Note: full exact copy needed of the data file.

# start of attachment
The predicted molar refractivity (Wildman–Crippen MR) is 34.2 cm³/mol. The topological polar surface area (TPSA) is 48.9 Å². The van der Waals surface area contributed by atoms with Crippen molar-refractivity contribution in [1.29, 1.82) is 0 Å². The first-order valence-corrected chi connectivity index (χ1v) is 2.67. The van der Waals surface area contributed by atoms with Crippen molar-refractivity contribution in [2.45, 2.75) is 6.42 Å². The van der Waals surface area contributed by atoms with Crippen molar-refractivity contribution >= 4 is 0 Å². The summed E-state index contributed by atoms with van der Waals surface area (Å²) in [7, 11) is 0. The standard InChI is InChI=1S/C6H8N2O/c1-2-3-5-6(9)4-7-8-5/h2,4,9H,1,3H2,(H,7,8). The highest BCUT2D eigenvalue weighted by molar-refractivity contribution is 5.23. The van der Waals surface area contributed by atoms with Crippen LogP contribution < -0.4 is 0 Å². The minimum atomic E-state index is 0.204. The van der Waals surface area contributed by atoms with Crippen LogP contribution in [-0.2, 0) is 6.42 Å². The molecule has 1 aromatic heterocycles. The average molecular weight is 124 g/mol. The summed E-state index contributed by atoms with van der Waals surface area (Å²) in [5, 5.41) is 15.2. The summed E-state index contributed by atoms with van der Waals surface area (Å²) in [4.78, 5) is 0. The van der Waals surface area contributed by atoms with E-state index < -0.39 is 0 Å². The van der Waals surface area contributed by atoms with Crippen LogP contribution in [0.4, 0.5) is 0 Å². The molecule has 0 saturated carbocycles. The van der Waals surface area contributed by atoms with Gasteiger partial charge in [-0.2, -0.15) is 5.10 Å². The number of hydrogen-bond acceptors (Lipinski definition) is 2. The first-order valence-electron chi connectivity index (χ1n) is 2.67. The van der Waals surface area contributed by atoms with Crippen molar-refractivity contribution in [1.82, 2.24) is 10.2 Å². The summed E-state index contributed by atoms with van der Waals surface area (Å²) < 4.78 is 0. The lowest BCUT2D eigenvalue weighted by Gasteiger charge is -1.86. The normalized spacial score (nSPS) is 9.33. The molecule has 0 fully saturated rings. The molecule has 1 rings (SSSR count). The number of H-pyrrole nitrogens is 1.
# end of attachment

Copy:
The predicted molar refractivity (Wildman–Crippen MR) is 34.2 cm³/mol. The topological polar surface area (TPSA) is 48.9 Å². The van der Waals surface area contributed by atoms with Crippen molar-refractivity contribution in [1.29, 1.82) is 0 Å². The first-order valence-corrected chi connectivity index (χ1v) is 2.67. The van der Waals surface area contributed by atoms with Crippen molar-refractivity contribution in [2.45, 2.75) is 6.42 Å². The van der Waals surface area contributed by atoms with Crippen molar-refractivity contribution >= 4 is 0 Å². The summed E-state index contributed by atoms with van der Waals surface area (Å²) in [7, 11) is 0. The standard InChI is InChI=1S/C6H8N2O/c1-2-3-5-6(9)4-7-8-5/h2,4,9H,1,3H2,(H,7,8). The highest BCUT2D eigenvalue weighted by molar-refractivity contribution is 5.23. The van der Waals surface area contributed by atoms with Crippen LogP contribution < -0.4 is 0 Å². The minimum atomic E-state index is 0.204. The van der Waals surface area contributed by atoms with Crippen LogP contribution in [-0.2, 0) is 6.42 Å². The molecule has 1 aromatic heterocycles. The average molecular weight is 124 g/mol. The summed E-state index contributed by atoms with van der Waals surface area (Å²) in [5, 5.41) is 15.2. The summed E-state index contributed by atoms with van der Waals surface area (Å²) in [4.78, 5) is 0. The van der Waals surface area contributed by atoms with E-state index < -0.39 is 0 Å². The van der Waals surface area contributed by atoms with Crippen LogP contribution in [0.4, 0.5) is 0 Å². The molecule has 0 saturated carbocycles. The van der Waals surface area contributed by atoms with Gasteiger partial charge in [-0.2, -0.15) is 5.10 Å². The number of hydrogen-bond acceptors (Lipinski definition) is 2. The first-order valence-electron chi connectivity index (χ1n) is 2.67. The van der Waals surface area contributed by atoms with Crippen molar-refractivity contribution in [1.82, 2.24) is 10.2 Å². The summed E-state index contributed by atoms with van der Waals surface area (Å²) < 4.78 is 0. The lowest BCUT2D eigenvalue weighted by Gasteiger charge is -1.86. The normalized spacial score (nSPS) is 9.33. The molecule has 0 fully saturated rings. The molecule has 1 rings (SSSR count). The number of H-pyrrole nitrogens is 1.